Category Archives: welfare

You’re NICked…


First of all let me declare an interest : I spent the best part of the last 20 years of my working life as a self employed contractor in the IT industry. I’m also a chartered accountant so I was particularly interested in what the Chancellor had to say yesterday about National Insurance contributions.

There’s been a lot of nonsense spouted by various self employed people over yesterday’s announcement, not least of all by one particular blogger – whose blog I’m banned from accessing – that I read this morning (working well, that ban, isn’t it?) who simply doesn’t seem to understand the situation at all, frankly. However, in the interests of fairness, you can read his slant on all this here even if I’m not allowed to! (sic.)

What the Chancellor has done is to abolish Class 2 NICs and incorporate that saving into the Class 4 NIC. The Class 4 NIC has then been increased by 1% this year and a further 1% next year.

The bleat from the people who don’t like this seems to revolve around around their employment rights. The self employed have no employment rights, so the argument is irrelevant. The government provide the NHS and a state pension in return for NI. Here’s an important point : The State Pension has been changed so that self employed people now have the same pension rights as employees. They also have the same access to the NHS, so why should they pay less?

Even after these changes, the self employed still pay a lower NI contribution that employees whilst getting the same access to the NHS and the same pension rights. Employees pay 12% compared to the current Class 4 rate of 9%. Over £43,000 p.a. everyone pays 2%.

The net effect of the changes is that self employed people earning under £28,000 per annum will pay less NI. From £28,000 to £43,000 they will pay the same. Over £43,000 they will pay more.

This seems fair to me. Maternity rights, sick pay and paid holidays are not the responsibility of the government. When I worked as a self employed contractor, I earned more than I would have done as an employee. This was precisely because I had to earn enough to cover unpaid holidays, sickness, gaps between contracts and the like.

There is a class of people in this country and others who believe that things should be given to them as a right and that they shouldn’t have to contribute in order to get them. My fellow blogger’s rant calling the government ‘thieving scum’ and the taxman a ‘blood sucking leech’ shows a fundamentally bad attitude and is typical of the ‘something for nothing’ mentality. I won’t bother to argue the case with him because that would be like trying to teach a pig to sing.

The case for this change is clear. It’s about fairness. If you want the same rights, then you should pay the same contributions towards them. And, at the end of the day, nobody forces you to become self employed. It’s a choice for you as it was for me and I fail to see why there should be a financial incentive funded by employed people for you to do so…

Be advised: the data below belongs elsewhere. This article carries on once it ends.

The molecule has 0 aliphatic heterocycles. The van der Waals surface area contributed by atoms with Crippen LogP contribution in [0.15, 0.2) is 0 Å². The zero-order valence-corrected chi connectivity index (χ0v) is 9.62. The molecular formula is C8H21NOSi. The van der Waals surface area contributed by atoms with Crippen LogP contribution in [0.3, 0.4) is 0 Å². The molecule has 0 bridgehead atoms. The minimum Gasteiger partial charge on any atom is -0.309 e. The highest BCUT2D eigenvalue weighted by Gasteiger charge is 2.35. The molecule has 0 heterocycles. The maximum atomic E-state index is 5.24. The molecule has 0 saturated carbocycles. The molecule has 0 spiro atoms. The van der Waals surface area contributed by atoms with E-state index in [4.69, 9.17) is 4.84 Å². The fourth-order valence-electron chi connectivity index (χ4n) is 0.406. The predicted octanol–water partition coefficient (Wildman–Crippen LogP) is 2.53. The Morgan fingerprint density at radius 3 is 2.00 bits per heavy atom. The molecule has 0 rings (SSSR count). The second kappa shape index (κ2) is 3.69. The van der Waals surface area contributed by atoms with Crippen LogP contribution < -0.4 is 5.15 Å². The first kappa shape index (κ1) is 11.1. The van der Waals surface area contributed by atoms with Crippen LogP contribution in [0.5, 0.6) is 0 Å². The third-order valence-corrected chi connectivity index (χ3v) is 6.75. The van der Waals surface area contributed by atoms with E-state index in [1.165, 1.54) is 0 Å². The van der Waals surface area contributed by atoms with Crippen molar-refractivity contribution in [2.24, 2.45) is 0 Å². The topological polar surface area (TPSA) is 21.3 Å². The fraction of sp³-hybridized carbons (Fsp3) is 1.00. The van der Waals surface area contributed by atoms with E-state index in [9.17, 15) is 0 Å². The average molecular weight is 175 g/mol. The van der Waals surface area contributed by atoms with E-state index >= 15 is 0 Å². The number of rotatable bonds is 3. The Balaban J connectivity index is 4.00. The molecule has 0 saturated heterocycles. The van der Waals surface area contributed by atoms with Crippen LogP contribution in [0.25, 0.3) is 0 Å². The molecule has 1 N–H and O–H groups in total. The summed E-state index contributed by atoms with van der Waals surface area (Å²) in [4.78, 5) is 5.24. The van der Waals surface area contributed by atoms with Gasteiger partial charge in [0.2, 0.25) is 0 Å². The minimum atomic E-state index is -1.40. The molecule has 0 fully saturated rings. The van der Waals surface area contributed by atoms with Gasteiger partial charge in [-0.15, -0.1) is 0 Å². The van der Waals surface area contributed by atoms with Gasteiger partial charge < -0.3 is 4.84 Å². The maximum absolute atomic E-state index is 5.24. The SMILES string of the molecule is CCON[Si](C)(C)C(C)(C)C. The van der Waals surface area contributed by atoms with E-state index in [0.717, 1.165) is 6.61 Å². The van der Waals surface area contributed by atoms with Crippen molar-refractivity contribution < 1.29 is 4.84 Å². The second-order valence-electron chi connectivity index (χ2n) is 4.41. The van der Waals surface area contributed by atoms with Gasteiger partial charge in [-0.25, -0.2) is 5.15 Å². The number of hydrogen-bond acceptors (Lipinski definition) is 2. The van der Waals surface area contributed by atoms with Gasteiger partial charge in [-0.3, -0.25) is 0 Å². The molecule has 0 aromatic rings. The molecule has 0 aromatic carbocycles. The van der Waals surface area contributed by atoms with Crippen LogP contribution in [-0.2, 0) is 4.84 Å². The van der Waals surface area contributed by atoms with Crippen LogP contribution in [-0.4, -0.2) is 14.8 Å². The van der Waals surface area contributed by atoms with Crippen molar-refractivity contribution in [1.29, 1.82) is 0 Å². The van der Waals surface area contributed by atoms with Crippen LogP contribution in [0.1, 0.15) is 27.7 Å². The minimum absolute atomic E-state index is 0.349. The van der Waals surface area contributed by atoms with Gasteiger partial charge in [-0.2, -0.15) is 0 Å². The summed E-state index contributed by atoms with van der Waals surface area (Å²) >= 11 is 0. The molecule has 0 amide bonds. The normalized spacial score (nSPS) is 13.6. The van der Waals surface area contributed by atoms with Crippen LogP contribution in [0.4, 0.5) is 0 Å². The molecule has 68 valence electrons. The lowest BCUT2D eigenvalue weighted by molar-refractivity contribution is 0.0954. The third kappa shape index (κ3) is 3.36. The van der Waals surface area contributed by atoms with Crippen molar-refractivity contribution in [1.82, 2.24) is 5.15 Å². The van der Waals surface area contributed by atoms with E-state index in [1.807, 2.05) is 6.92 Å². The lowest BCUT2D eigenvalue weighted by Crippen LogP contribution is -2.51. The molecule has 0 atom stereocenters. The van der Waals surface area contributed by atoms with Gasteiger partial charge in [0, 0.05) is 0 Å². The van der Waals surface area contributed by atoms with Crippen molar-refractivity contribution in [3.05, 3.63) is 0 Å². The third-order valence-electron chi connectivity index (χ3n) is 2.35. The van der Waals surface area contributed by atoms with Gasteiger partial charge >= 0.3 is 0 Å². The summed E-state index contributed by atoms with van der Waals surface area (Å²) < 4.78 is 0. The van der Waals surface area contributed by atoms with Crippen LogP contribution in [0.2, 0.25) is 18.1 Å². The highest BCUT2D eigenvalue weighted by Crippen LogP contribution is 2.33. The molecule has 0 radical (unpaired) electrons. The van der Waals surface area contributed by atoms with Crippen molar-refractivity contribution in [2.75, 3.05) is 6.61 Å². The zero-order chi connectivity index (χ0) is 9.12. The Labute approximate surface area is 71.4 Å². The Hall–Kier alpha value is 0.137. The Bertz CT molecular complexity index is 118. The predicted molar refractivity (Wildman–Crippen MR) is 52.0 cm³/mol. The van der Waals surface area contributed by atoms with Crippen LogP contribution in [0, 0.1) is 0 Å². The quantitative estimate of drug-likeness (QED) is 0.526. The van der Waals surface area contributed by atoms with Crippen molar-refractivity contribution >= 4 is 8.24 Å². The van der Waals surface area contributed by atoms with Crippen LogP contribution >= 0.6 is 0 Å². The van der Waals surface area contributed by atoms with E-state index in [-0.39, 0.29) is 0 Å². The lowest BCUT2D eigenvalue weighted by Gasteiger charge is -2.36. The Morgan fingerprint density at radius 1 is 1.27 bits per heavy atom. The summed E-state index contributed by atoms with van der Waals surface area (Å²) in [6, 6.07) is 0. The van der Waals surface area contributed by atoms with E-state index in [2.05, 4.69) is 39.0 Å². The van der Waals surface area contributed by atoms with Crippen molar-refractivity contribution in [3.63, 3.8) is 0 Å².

HP sauce

Oh dear! It seems there a bit of a ding dong going on about the relationship between the elected House of Commons and the unelected House of Lords over this Tax Credit business…

Personally, I’m in favour of reviewing the so called tax credit system. It seems stupid to me that in order to encourage people to seek work, the government uses the welfare system to top up people’s wages if they earn under a stated amount. After all, if you can get money for sitting on your arse which is taken off you if you earn more, why not just sit on your arse for the same money?

Tax credits are, of course, a misnomer. They’re not part of the tax system, they’re part of the welfare system and the electorate put the Tory government in place based on a manifesto that undertook to reduce the cost of welfare. ‘Fair enough’ you might think were it not for the fact that Cameron went on TV before the election and stated unequivocally when pressed on the BBC that he would not be changing tax credits. This makes him at worst a liar and at best bloody stupid.

Osborne has buggered this up even further by not increasing the minimum wage at the same time as reducing tax credits – a move worth of the great stealth tax expert Gordon Brown himself! Nice try, but you shot yourself in the foot Gideon.

So the Lords has balked at blocking the move but has voted it should be delayed. The problem now is that instead of cutting welfare before increasing minimum wages, they’re proposing to increase the minimum wage before reducing welfare. Why the hell can’t these people simply employ common sense? It’s beyond me…

Really, you could see it coming. The Lords is flooded with Labour peers put there by Brown and Blair, and Lib Dem peers put there by Clegg as the price of keeping the coalition going. When you think about it, why the hell are we jumping up and down about the unelected bureaucrats in Brussels and then tolerating another set of unelected bureaucrats at home.

What will come out of this? Well, Osborne and Cameron are going to have to rethink and the Lords is going to come under increased pressure for reform.

The Lords has, in my view, had it’s day. It’s fundamentally undemocratic and deeply unrepresentative, There’s loads of Lib Dems in the Lords and practically none in the commons. It’s time it was replaced with an elected Senate and we did it properly…